In an action to foreclose a mortgage, the plaintiff appeals from (1) an order of the Supreme Court, Orange County (Owen, J.), dated October 2, 2007, which granted the renewed motion of the defendants Robert Sparano and Debra Sparano to vacate a judgment of foreclosure and sale of the same court entered November 20, 2006, and to set aside the foreclosure sale, and (2) an order of the same court dated January 2, 2008, which denied its motion for leave to renew and reargue its opposition to the renewed motion.
Published by New York State Law Reporting Bureau pursuant to Judiciary Law § 431.
This opinion is uncorrected and subject to revision before publication in the Official Reports.
WILLIAM F. MASTRO, J.P., RANDALL T. ENG, ARIEL E. BELEN and L. PRISCILLA HALL, JJ.
ORDERED that the appeal from so much of the order dated January 2, 2008, as denied that branch of the plaintiff's motion which was for leave to reargue is dismissed, as no appeal lies from an order denying reargument; and it is further,
ORDERED that the appeal from so much of the order dated January 2, 2008, as denied that branch of the plaintiff's motion which was for leave to renew, is dismissed as academic in light of our determination on the appeal from the order dated October 2, 2007; and it is further,
ORDERED that the order dated October 2, 2007, is reversed, on the law, and the matter is remitted to the Supreme Court, Orange County, for a hearing to determine whether the defendant Robert Sparano received a "Notice of Right To Cancel" his mortgage in accordance with the Federal Truth-in-Lending-Act (15 USC § 1601 et seq.) and, if so, whether such notice was in compliance with the Federal Truth-in-Lending-Act, and thereafter for a new determination of the respondents' renewed motion; and it is further,
ORDERED that one bill of costs is awarded to the plaintiff.
In September 2004 the defendant Robert Sparano (hereinafter Sparano) obtained a loan from Ameriquest Mortgage Company (hereinafter Ameriquest), which was secured by a mortgage on the subject property. Ameriquest subsequently assigned the mortgage to the plaintiff. When Sparano defaulted on the loan, the plaintiff commenced this action in Supreme Court to foreclose on the property. While the action was pending, Ameriquest sent Sparano a letter, dated September 25, 2006, indicating that he may have a right to rescind the mortgage transaction under the Federal Truth-in-Lending-Act (15 USC § 1601 et seq., hereinafter TILA) (see 15 USC § 1635[a]) if Ameriquest never provided him with a required form. This letter was sent pursuant to a court order in a class action lawsuit against Ameriquest in the Northern District of Illinois (see In re Ameriquest Mortgage Co. Mortgage Lending Practices Litigation, 2006 WL 1525661, 2006 US Dist LEXIS 81498 [ND Ill 2006]).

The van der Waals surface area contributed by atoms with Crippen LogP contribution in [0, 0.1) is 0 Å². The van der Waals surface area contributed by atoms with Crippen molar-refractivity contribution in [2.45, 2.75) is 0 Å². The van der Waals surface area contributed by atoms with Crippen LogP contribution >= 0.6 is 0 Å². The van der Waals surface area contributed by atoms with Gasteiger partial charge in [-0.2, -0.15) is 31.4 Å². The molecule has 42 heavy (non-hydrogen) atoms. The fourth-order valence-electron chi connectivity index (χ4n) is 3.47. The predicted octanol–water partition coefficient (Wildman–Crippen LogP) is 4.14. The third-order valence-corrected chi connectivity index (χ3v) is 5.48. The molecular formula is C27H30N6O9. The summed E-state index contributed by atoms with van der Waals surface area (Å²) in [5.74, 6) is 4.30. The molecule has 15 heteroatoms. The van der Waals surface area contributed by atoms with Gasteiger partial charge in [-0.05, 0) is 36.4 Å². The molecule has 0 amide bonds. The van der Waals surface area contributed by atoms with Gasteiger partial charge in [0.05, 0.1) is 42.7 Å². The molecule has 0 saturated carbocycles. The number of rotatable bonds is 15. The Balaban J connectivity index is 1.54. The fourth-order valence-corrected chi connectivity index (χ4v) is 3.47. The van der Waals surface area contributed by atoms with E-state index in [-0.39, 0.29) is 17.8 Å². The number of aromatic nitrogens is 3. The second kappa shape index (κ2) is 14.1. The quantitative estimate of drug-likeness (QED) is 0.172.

On October 20, 2006, the Supreme Court awarded the plaintiff a judgment of foreclosure and sale against, among others, Sparano and his wife, the defendant Debra Sparano (hereinafter together the respondents), which was entered on November 20, 2006. By letter dated November 22, 2006, Sparano, through his attorney, elected to rescind his mortgage transaction pursuant to TILA, based on his claim that he never received a "Notice of Right To Cancel." An entity affiliated with Ameriquest responded, indicating that Sparano could rescind the transaction if he tendered the remaining unpaid loan principal. Apparently, no funds were ever tendered by Sparano.
The foreclosure sale was scheduled for April 25, 2007, but on the eve of the sale, the respondents moved, by order to show cause, to vacate the judgment of foreclosure and sale. In the order to show cause, the Supreme Court temporarily stayed the foreclosure sale, pending resolution of the motion; the court later denied the motion without prejudice to renew. The foreclosure sale was rescheduled for July 10, 2007. On the eve of the rescheduled auction, the respondents renewed their motion to vacate the judgment of foreclosure and set aside the foreclosure sale. Although the affirmation submitted in support of the order to show cause requested that the court enjoin the sale, the order to show cause signed by the Supreme Court on July 9, 2007, contained no provision staying the impending foreclosure sale. On July 10, 2007, the property was auctioned, and the plaintiff was the successful bidder. In an order dated October 2, 2007, the Supreme Court granted the respondents' renewed motion, vacated the judgment of foreclosure and sale, and set aside the foreclosure sale. We reverse.
The relevant provisions of TILA apply to consumer credit transactions where the lender takes a security interest in the consumer's residence (see 15 USC § 1635). TILA gives the consumer an unconditional right to rescind the transaction within three days of (1) the consummation of the transaction, or (2) the delivery of certain required disclosures and rescission forms to the consumer, whichever occurs later (see 15 USC § 1635[a]). However, where the required information and forms have never been delivered to the borrower, the right to rescind is extended to three years after the date of the consummation of the transaction (see 15 USC § 1635[f]).
Here, Sparano elected to rescind the mortgage on the basis that he did not receive a "Notice of Right To Cancel" at the closing. However, the plaintiff submitted evidence that suggests Sparano did receive a "Notice of Right To Cancel" at the closing, raising an issue of fact as ...